mollies are more of a brackish fish, i had a pair or black lyretail mollies once they lasted for a while then they developed the same problem as yours, white fungus, stats need to be spot on for mollies to be healthy if not well you can see for yourself. the lifecycle of ich is 2 weeks so you should have seen some signs of it before now if your tank has been clear for at least 3 weeks. when i had my fungus problem it did not spread and only my mollies were effected, so you could try a medicine but i tried to get rid of the problem with no success, i eventually gave up because it wasn't worth me having other fish putting up with constant doses just for a pair of mollies.

If you like the mollies and want to keep them you could try doing a 60% water change (to clear the stats) then treat with a good brand of fungus infection meds for the stated period of medicating, see how the mollies look after that and decide on what you are going to do if you have no luck.
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Old 10-14-2009, 05:40 PM   #3
 
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thanks for the info.....i have 2 mollies one black mollie and one lyretail mollie....4 out of the 7 inhabitants of my tank are brackish water fish but my lfs and a few other people told me that it is not important to keep them in a brackish tank that they will adapt well to any tank including a salt water tank if i desired that.....i also have one fry lyretail mollie all other mollies in the tank are fine... maybe because he's black and the others are orange i dont notice it on them if they have it do you have any recs on meds???
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Old 10-15-2009, 03:11 AM   #4
 
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Medications will have little if any effect until ammonia,and nitrite levels are zero all day, every day.
Water changes with a dechlorinator such as PRIME or AMQUEL+ will help with both ammonia,and nitrites. See that no one else is feeding the fish and only feed the fish what you actually SEE them eat in a couple minutes. For no more fish than you have,a dime size amount of food crushed up,would do once each day or every other day. Fish food,and fish poop,=ammonia.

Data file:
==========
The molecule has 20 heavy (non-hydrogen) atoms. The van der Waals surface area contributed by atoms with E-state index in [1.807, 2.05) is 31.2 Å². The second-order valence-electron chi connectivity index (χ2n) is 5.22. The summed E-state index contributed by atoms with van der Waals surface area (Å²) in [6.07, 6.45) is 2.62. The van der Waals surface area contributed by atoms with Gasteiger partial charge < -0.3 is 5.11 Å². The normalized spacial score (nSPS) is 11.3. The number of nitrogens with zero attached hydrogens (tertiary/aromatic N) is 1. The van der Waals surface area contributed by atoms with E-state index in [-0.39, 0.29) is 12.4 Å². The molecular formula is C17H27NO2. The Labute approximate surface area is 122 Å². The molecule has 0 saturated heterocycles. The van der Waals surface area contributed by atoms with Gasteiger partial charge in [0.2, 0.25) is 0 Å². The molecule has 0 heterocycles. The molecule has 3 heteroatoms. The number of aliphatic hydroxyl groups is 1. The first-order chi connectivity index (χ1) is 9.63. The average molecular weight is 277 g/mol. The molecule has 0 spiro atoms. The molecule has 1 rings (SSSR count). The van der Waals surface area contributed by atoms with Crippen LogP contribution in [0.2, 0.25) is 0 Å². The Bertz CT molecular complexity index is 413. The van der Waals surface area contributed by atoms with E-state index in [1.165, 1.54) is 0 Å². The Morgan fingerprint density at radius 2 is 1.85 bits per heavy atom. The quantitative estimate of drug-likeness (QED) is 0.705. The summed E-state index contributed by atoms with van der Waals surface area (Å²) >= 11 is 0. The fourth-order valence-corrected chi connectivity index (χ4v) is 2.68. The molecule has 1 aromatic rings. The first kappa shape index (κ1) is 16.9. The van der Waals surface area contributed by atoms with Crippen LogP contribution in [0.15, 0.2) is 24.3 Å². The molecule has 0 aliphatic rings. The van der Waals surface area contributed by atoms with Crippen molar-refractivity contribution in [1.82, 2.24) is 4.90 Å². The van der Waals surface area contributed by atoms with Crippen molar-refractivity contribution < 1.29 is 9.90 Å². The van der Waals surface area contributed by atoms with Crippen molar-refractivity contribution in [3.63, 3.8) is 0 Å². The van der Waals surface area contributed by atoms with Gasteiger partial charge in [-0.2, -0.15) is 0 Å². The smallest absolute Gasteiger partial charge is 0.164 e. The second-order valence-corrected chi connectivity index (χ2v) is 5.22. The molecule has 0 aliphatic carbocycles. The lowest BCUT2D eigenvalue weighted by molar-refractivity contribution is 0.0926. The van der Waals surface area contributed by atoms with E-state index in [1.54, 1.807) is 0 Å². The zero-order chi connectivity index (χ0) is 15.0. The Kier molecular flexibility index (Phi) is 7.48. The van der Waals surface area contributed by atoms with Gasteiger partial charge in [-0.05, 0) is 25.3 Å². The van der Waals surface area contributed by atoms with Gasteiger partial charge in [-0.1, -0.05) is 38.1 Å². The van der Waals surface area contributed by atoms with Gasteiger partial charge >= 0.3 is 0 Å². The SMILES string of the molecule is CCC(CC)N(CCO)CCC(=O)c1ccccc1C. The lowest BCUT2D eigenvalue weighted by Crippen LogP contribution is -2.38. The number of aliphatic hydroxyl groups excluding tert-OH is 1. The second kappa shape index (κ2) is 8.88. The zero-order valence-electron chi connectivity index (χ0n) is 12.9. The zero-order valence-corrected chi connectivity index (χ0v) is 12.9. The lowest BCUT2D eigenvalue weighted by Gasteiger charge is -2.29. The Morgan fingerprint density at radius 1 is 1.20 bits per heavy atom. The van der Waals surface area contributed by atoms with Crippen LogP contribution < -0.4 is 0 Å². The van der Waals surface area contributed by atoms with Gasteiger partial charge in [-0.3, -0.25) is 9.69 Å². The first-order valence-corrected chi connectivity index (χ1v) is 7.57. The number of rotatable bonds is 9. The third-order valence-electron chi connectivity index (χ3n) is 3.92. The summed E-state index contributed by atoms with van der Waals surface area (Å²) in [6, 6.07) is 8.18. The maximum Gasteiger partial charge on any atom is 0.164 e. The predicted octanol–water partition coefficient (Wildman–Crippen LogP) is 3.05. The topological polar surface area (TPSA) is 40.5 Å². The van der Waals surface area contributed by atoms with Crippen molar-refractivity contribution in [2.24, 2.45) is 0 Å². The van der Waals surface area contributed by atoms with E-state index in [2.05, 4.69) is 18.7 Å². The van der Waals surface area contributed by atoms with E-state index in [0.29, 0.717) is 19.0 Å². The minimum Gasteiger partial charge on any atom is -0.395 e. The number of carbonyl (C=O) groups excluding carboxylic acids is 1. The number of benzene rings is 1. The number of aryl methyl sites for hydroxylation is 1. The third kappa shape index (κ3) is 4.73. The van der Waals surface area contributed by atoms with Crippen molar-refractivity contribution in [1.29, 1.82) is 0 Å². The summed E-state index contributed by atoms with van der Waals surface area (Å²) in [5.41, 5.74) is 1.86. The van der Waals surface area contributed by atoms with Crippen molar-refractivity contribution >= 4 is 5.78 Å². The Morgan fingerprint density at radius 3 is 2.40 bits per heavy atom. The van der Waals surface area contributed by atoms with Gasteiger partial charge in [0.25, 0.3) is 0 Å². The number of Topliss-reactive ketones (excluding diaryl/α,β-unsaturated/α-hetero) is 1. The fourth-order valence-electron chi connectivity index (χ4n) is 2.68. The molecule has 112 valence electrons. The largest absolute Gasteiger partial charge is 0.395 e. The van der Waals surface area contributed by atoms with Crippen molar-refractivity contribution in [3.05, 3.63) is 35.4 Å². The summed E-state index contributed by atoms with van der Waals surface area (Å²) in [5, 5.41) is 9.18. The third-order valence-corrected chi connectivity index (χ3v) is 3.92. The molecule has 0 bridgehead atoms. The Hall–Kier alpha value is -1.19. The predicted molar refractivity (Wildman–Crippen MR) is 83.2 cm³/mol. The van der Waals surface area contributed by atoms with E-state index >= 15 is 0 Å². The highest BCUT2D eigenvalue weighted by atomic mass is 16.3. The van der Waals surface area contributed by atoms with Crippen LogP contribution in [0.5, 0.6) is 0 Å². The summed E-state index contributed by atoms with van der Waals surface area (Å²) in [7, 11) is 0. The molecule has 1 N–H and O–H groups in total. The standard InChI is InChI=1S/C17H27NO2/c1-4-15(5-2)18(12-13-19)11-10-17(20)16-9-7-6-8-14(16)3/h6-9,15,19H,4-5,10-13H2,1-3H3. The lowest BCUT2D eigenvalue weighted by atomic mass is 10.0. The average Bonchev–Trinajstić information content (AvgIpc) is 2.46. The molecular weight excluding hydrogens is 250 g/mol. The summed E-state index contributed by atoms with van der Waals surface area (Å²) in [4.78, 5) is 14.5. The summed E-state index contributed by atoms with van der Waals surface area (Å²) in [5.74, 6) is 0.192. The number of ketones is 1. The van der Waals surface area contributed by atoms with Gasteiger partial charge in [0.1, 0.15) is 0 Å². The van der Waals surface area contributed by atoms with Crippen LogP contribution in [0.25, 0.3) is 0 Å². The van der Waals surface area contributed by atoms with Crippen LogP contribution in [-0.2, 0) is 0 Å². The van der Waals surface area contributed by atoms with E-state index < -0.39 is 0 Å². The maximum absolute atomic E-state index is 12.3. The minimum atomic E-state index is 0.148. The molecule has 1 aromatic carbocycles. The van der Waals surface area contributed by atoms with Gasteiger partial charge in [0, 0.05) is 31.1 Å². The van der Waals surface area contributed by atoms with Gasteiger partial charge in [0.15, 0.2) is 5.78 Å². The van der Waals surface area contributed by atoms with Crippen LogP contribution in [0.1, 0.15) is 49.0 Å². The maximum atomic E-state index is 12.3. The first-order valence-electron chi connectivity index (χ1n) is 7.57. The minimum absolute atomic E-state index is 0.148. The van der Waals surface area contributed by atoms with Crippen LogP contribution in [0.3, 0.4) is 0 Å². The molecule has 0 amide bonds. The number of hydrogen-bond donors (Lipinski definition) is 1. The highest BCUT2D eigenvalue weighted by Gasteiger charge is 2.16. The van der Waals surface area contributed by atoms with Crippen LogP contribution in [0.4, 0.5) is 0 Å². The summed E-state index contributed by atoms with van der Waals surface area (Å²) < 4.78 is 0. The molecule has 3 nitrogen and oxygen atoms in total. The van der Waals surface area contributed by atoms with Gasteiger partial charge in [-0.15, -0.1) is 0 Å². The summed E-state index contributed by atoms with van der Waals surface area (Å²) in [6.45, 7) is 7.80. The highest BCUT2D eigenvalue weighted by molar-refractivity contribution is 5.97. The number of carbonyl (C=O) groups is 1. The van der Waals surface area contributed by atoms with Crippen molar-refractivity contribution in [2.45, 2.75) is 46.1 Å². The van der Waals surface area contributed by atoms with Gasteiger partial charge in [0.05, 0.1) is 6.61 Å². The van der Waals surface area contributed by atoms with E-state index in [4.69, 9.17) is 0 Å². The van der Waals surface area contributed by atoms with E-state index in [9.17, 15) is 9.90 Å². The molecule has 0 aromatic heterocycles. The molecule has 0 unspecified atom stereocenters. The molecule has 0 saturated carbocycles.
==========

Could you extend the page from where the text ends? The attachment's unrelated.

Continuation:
Also agood idea to vaccum a small area of the gravel when doing water changes. You can split the tank into thirds and vaccum a different one third each week. much of what contributes to ammonia levels in tanks is a result of uneaten food and fish waste laying on the gravel.
Filters hold most of the beneficial bacteria that eat the ammonia and therefore should be cleaned only when water cannot flow through them or water has been slowed down considerably. Clean the filter cartridges or pads,sponges etc, in dechlorinated water or old aquarium water you take out during water changes. clean8ng this material in tapwater can destroy portions of the bacteria (good kind).
Once you get the water parameters in check , you may find that fish can recover from what ails them without the need for medications. . However,for fungus,,I would look for medication that specifically works on that and follow directions.
I would were it me,continue with water changes of perhaps twice weekly with no more than 30 percent being removed at one time and monitor the fish before resorting to medications. If a fish dies.(it happens) I would remove it and continue to maintain the water quality = 0 ammonia,0 nitrites,and nitrAtes no higher than 20 ppm.
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Old 10-15-2009, 02:49 PM   #5
 
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thank you 1077 for the advice it was very helpful!! as i have said many times on here i am very new at aquarium keeping and i do appreciate everyone on here being as helpful as you are!